My point in this last one is that the writings of John are basically the period in God’s sentence to man. Mastery of these writings will give us a mastery of the entire Bible, in my opinion.

    Regards,
    Don Johnson
    Jer 33.3

  2. Hey, Don. Thanks for the reply. Sorry for the delay in getting back to this.

    I’m not exactly sure about the distinction between John’s gospel being for the lost and the others being for believers. It seems to meet that they all have a strong evangelistic thrust, though I think John’s probably is the most aggressively evangelistic. In particular, many take Luke as an evangelistic presentation, whereas Luke’s history of the early church (Acts) is seen as being addressed to a believer. Interesting. I admit that I haven’t looked into these things in detail, however.

    I will certainly preach through 2-3 John when I’m finished with 1 John. I’ve spent a bit of time studying and preaching them in the past, and look forward to returning to them.

    Interesting thoughts about John’s writing so late. I’ve understood it as an historical fact, but I haven’t given much thought to how the late date effects the content of his…um…corpus. I’ll have to think on it some more.

    Thanks again for the discussion. These sorts of posts don’t tend to generate a lot of back-and-forth. :-)

    Does the distinction between the topic of John and 1 John and the illustration of portraits make sense to you? Think it’s generally accurate?

  3. What most commentators don’t see about John’s Gospel was that it was written around 90 AD for a specific purpose. When you read I and II Peter you see that the apostates are coming, in Jude they have arrived and 15 years later John is charged with reclaiming the old doctrines of the faith that were now disappearing. You don’t read of the doctrine of the New Birth, sanctification, Deity of Christ, Holy Spirit in the Synoptics becuase these were not needed truths as they were a given amongst the first generation of believers. However, God in His Sovereign wisdom kept the youngest Apostle to write at the last of the Apostolic Age to restate in written terms these cardinal doctrines.

    That is why John deals with Deity (Ch1), New Birth (Ch 3), the Holy Spirit (Ch 14, 16), and Sanctification (Ch17).

  4. Hi Chris and Sam

    I had missed your response on this one Chris. Sam’s post brought it back to the top of the list on your site.

    Yes, I think your distinction between John and 1 John are generally accurate.

    As to my point about the Synoptics being discipleship manuals and John being an evangelistic tract, I think I am going to back off on being dogmatic there. Matthew’s emphasis on fulfilled prophecy does seem to be evangelistic towards Jews especially. (I have been preaching some of these passages over Christmas.)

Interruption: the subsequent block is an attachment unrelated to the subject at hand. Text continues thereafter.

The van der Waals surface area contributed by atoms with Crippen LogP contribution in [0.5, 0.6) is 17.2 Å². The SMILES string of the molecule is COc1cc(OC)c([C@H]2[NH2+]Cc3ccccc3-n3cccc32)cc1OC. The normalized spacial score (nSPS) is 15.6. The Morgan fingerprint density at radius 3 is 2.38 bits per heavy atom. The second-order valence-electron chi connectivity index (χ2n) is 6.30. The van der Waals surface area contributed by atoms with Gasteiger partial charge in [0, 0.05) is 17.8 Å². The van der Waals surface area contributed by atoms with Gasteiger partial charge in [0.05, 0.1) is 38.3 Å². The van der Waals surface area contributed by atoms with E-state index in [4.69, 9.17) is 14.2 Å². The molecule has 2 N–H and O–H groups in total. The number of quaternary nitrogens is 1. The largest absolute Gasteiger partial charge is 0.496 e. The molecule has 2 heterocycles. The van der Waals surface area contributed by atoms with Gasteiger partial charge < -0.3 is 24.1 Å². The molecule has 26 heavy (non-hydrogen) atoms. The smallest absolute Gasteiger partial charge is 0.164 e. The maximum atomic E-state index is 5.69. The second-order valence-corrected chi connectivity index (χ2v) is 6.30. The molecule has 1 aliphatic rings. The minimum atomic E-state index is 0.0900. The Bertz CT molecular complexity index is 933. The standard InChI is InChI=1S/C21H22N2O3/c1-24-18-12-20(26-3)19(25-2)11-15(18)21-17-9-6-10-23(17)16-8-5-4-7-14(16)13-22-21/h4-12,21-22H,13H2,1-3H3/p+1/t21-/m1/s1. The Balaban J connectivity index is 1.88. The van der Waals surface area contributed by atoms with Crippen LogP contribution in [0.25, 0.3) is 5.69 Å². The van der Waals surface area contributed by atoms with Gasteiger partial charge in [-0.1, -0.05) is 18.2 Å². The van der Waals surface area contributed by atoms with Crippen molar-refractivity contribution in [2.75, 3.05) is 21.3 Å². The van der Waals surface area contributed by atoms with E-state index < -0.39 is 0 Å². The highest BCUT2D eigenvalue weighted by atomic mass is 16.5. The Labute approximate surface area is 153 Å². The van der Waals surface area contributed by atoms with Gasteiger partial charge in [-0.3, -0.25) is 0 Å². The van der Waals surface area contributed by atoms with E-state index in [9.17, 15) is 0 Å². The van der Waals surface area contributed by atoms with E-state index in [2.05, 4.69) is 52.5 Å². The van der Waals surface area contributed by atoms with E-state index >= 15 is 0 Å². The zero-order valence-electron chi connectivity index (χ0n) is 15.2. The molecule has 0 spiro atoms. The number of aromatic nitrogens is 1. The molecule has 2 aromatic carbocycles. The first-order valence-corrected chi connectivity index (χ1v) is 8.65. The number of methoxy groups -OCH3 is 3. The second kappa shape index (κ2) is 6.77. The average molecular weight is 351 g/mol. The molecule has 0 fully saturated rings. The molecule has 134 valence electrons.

But as a general comparison, I think that John would have a more evangelistic purpose than the Synoptics do, and the Synoptics have a more discipleship oriented purpose than John. There are a number of reasons why I think this, starting with the purpose statement in John as compared to the one in Luke, and next the similarity of content in the Synoptics with ‘people-group’ orientation shifts distinguishing each of the three.

    I agree with Sam that an additional purpose of John is polemical and doctrinal in light of rising, incipient, or anticipated heresies (anticipated by God, I mean).

    Clearly there is a difference between the Synoptics and John in style. The more I study the Bible the more interesting and profound the purposes of the Author is. It is a great delight to meditate on the interconnected storyline of the Gospels. Since we did our Thru the Bible series, I find that I am constantly trying to set the scene for our people in the chronology, no matter where I am in the Gospels. I also am finding the Gospels to richer and more blessed than ever. I am working on the audio from that series and hope to have a DVD available of all the preaching as well as the notes etc. I am still a few months away, I have to edit most of the OT messages yet.

    Anyway, blessings to all at this Christmas season. I managed to spin out on the highway home from my brother’s house last night, but the Lord was with us. We only lost a tire in the incident, no one was hurt. Praise the Lord for his watchcare.

    Regards,
    Don Johnson
    Jer 33.3

  5. Don,

    Thanks for that. I am a strong believer that the Bible is its own internal interpreter and if you search carefully you will find the keys. That is why I emphasize studying the comments of I and II Peter as well as Jude before seeking to understand the motive and purpose of John. I have recently written for a paper on the Synoptics – here is an extract about the Gospel of Matthew:

    The Gospel according to Matthew narrates an account of the life and ministry of Jesus, from his genealogy to his post-resurrection commissioning of his Apostles to go and “teach all nations.” It would appear from the internal evidence and Church Tradition, the Apostle Matthew wrote it for the Jews in the Holy Land, around fifteen years after the ascension of our Lord; being himself an eye-witness, as he was one of the original twelve apostles.

    The Gospel breaks a long period of silence of four hundred years which followed the ministry of Malachi, the last of the Old Testament prophets. During that time God was withdrawn from Israel and only a believing remnant anxiously awaited the appearing of the predicted One. This remarkable book is a key book of the Bible because it is the bridge to the Old Testament and draws more from Old Testament prophecies than any other book. However, it also moves farther into the New Testament than any of the other Gospels as, for instance, no other gospel writer mentions the church by name. Matthew is impressionist rather than particularist. He does not detail his descriptions as Mark and Luke does.